By Martha Bennett, Tony Lock & Dale Vile
IT funding is under stress, but it’s not all about cutting budgets
When we recently asked 294 respondents in an online survey about what’s happening with their IT budgets, responses ranged from funding being plentiful to barely having enough budget to cover core aspects of the operation. Over half are really feeling the squeeze, but only a third actually report a decrease in funding in real terms.
Morale, IT/business alignment and working styles are closely correlated with funding
Given the pressure on budgets, it comes as no surprise that morale is low in many IT departments. However, in organisations where pressure on funding is not as great, IT departments feel much more positive about things. The objectives of IT and the business also tend to be far better aligned in organisations where IT budgets are adequate. Where money is less tight, the working style between the business and IT is more likely to be based on collaboration and negotiation, and IT is also more likely to be regarded as an integral part of, or equal partner to, the business.
IT/business alignment, a focus on service delivery and shared infrastructure go together
Clearly defined services, coupled with formally specified and agreed service level agreements, are much more likely to be in place in organisations where the objectives of IT and the business are better aligned. Such organisations have also made greater progress in reporting on how the IT function is doing as well as in measuring user/stakeholder satisfaction. Justifying investment in shared infrastructure and tools also seems easier when IT/business alignment is better.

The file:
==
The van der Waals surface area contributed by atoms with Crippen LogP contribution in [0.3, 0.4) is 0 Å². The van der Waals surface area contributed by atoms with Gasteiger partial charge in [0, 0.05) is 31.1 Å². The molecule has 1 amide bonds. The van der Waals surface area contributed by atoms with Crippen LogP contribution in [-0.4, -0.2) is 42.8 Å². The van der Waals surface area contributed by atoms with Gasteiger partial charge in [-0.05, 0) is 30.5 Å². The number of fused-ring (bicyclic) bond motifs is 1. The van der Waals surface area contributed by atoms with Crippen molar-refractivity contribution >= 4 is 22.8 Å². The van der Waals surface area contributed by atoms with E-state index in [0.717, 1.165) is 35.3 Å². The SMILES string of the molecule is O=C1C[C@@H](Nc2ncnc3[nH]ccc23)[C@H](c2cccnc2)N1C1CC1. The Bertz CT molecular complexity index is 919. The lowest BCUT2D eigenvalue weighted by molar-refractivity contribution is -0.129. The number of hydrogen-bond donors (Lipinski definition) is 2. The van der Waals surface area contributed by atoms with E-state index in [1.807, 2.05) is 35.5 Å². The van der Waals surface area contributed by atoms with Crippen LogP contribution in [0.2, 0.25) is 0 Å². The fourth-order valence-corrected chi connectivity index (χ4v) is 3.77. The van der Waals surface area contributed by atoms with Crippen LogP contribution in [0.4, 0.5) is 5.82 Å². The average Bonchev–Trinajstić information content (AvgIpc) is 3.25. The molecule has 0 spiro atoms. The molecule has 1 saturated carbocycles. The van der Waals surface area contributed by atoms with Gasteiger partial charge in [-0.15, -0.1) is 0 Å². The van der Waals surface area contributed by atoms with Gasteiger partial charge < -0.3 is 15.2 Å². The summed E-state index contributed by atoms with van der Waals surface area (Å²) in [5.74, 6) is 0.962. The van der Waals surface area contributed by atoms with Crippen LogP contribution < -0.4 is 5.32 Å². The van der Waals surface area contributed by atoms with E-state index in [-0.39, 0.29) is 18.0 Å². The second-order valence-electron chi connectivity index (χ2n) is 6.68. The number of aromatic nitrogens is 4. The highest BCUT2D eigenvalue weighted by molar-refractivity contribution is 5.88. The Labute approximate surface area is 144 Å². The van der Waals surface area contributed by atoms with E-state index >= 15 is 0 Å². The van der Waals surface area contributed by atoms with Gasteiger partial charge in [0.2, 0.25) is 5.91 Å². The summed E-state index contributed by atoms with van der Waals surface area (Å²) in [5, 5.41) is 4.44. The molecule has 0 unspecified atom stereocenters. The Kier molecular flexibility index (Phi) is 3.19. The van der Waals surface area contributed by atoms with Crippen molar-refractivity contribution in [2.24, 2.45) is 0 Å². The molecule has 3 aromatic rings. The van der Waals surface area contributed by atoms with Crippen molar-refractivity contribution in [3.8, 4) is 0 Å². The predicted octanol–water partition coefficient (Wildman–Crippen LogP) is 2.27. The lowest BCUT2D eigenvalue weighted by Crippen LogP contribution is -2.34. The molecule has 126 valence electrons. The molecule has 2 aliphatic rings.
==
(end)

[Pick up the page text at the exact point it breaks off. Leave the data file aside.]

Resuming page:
The ‘good begets good’ principle creates a virtuous circle in progressive organisations
Strong correlations between a clear services focus, comprehensive reporting and accountability, an emphasis on shared infrastructure investment, and overall alignment of IT and business activities are indicative of some of the things it takes to create an optimum environment for effective IT delivery. While it’s obvious when you point this out, and easy to see how a virtuous circle can be created, the truth is that the correlations work the other way round too. Many respondents are clearly caught in a vicious circle, or at least a rut of mediocrity, in which IT and the business are disjointed, and good practices are a challenge to implement in a sustainable manner.
Private cloud adoption is more likely where a virtuous circle exists
Adoption of private cloud architecture tends to go hand in hand with the virtuous circle phenomenon. Increased funding availability is likely to be a factor here, but so too is an enhanced understanding of value. The benefits of modern, shared, flexible infrastructure that enhances service delivery are likely to be better appreciated, and indeed have a greater impact, in a more joined up and service-centric IT-business environment.
Content Contributors: Martha Bennett, Tony Lock & Dale Vile